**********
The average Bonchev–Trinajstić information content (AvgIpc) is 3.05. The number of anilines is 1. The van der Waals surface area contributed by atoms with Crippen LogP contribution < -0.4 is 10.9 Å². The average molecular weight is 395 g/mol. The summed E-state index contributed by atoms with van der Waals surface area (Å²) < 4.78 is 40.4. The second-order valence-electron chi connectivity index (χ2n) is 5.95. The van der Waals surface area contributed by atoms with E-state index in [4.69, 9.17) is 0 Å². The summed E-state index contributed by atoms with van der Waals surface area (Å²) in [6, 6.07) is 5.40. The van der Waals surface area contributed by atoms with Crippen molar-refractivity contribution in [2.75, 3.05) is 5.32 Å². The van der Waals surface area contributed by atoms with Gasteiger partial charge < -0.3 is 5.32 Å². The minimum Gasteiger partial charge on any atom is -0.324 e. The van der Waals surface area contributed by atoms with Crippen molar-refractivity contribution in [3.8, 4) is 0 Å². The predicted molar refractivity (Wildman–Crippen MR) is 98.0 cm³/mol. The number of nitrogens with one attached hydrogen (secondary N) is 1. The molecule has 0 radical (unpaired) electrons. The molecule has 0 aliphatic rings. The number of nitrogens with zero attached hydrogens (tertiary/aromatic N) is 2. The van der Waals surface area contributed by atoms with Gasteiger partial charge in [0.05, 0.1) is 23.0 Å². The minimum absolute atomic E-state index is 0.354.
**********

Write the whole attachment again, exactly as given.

The average Bonchev–Trinajstić information content (AvgIpc) is 3.05. The number of anilines is 1. The van der Waals surface area contributed by atoms with Crippen LogP contribution < -0.4 is 10.9 Å². The average molecular weight is 395 g/mol. The summed E-state index contributed by atoms with van der Waals surface area (Å²) < 4.78 is 40.4. The second-order valence-electron chi connectivity index (χ2n) is 5.95. The van der Waals surface area contributed by atoms with E-state index in [4.69, 9.17) is 0 Å². The summed E-state index contributed by atoms with van der Waals surface area (Å²) in [6, 6.07) is 5.40. The van der Waals surface area contributed by atoms with Crippen molar-refractivity contribution in [2.75, 3.05) is 5.32 Å². The van der Waals surface area contributed by atoms with Gasteiger partial charge < -0.3 is 5.32 Å². The minimum Gasteiger partial charge on any atom is -0.324 e. The van der Waals surface area contributed by atoms with Crippen molar-refractivity contribution in [3.8, 4) is 0 Å². The predicted molar refractivity (Wildman–Crippen MR) is 98.0 cm³/mol. The number of nitrogens with one attached hydrogen (secondary N) is 1. The molecule has 0 radical (unpaired) electrons. The molecule has 0 aliphatic rings. The number of nitrogens with zero attached hydrogens (tertiary/aromatic N) is 2. The van der Waals surface area contributed by atoms with Gasteiger partial charge in [0.05, 0.1) is 23.0 Å². The minimum absolute atomic E-state index is 0.354.